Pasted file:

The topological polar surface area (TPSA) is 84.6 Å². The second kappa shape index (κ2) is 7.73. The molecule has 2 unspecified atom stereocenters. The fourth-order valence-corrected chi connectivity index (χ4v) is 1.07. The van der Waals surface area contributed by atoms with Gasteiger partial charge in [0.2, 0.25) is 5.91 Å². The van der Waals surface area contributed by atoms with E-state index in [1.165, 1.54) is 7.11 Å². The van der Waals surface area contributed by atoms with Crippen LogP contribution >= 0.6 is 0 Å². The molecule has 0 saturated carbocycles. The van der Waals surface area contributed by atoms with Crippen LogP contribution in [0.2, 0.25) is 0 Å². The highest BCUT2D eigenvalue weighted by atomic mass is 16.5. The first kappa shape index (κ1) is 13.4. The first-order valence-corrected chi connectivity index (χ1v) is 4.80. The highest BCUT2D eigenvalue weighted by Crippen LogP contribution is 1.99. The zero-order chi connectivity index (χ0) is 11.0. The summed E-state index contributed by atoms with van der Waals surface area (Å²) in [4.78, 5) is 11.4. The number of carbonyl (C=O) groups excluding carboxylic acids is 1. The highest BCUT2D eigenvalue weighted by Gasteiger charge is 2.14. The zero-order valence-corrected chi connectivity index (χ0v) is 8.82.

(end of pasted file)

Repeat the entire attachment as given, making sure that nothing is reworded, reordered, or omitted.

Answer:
The topological polar surface area (TPSA) is 84.6 Å². The second kappa shape index (κ2) is 7.73. The molecule has 2 unspecified atom stereocenters. The fourth-order valence-corrected chi connectivity index (χ4v) is 1.07. The van der Waals surface area contributed by atoms with Gasteiger partial charge in [0.2, 0.25) is 5.91 Å². The van der Waals surface area contributed by atoms with E-state index in [1.165, 1.54) is 7.11 Å². The van der Waals surface area contributed by atoms with Crippen LogP contribution >= 0.6 is 0 Å². The molecule has 0 saturated carbocycles. The van der Waals surface area contributed by atoms with Crippen LogP contribution in [0.2, 0.25) is 0 Å². The highest BCUT2D eigenvalue weighted by atomic mass is 16.5. The first kappa shape index (κ1) is 13.4. The first-order valence-corrected chi connectivity index (χ1v) is 4.80. The highest BCUT2D eigenvalue weighted by Crippen LogP contribution is 1.99. The zero-order chi connectivity index (χ0) is 11.0. The summed E-state index contributed by atoms with van der Waals surface area (Å²) in [4.78, 5) is 11.4. The number of carbonyl (C=O) groups excluding carboxylic acids is 1. The highest BCUT2D eigenvalue weighted by Gasteiger charge is 2.14. The zero-order valence-corrected chi connectivity index (χ0v) is 8.82.